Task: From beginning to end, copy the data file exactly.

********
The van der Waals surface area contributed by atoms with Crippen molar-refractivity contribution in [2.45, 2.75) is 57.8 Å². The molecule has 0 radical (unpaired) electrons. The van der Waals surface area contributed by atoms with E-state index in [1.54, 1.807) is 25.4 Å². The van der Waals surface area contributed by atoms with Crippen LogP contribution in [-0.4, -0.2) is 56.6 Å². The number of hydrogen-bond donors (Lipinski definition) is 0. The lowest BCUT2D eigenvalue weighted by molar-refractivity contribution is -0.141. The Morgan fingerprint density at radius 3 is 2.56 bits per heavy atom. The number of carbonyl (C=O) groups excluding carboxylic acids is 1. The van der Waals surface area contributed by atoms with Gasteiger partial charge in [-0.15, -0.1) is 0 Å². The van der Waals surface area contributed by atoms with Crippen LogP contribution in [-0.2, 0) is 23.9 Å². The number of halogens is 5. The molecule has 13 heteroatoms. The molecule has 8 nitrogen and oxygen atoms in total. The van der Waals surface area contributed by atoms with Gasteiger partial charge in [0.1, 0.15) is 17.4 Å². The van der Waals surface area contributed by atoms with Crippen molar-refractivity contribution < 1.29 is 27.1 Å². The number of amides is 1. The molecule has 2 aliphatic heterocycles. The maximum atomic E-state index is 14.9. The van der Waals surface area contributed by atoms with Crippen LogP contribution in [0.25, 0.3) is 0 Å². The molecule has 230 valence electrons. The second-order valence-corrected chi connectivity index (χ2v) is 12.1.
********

The van der Waals surface area contributed by atoms with Crippen molar-refractivity contribution in [2.45, 2.75) is 57.8 Å². The molecule has 0 radical (unpaired) electrons. The van der Waals surface area contributed by atoms with E-state index in [1.54, 1.807) is 25.4 Å². The van der Waals surface area contributed by atoms with Crippen LogP contribution in [-0.4, -0.2) is 56.6 Å². The number of hydrogen-bond donors (Lipinski definition) is 0. The lowest BCUT2D eigenvalue weighted by molar-refractivity contribution is -0.141. The Morgan fingerprint density at radius 3 is 2.56 bits per heavy atom. The number of carbonyl (C=O) groups excluding carboxylic acids is 1. The van der Waals surface area contributed by atoms with Gasteiger partial charge in [-0.15, -0.1) is 0 Å². The van der Waals surface area contributed by atoms with Crippen LogP contribution in [-0.2, 0) is 23.9 Å². The number of halogens is 5. The molecule has 13 heteroatoms. The molecule has 8 nitrogen and oxygen atoms in total. The van der Waals surface area contributed by atoms with Gasteiger partial charge in [0.1, 0.15) is 17.4 Å². The van der Waals surface area contributed by atoms with Crippen molar-refractivity contribution < 1.29 is 27.1 Å². The number of amides is 1. The molecule has 2 aliphatic heterocycles. The maximum atomic E-state index is 14.9. The van der Waals surface area contributed by atoms with Crippen LogP contribution in [0.25, 0.3) is 0 Å². The molecule has 230 valence electrons. The second-order valence-corrected chi connectivity index (χ2v) is 12.1.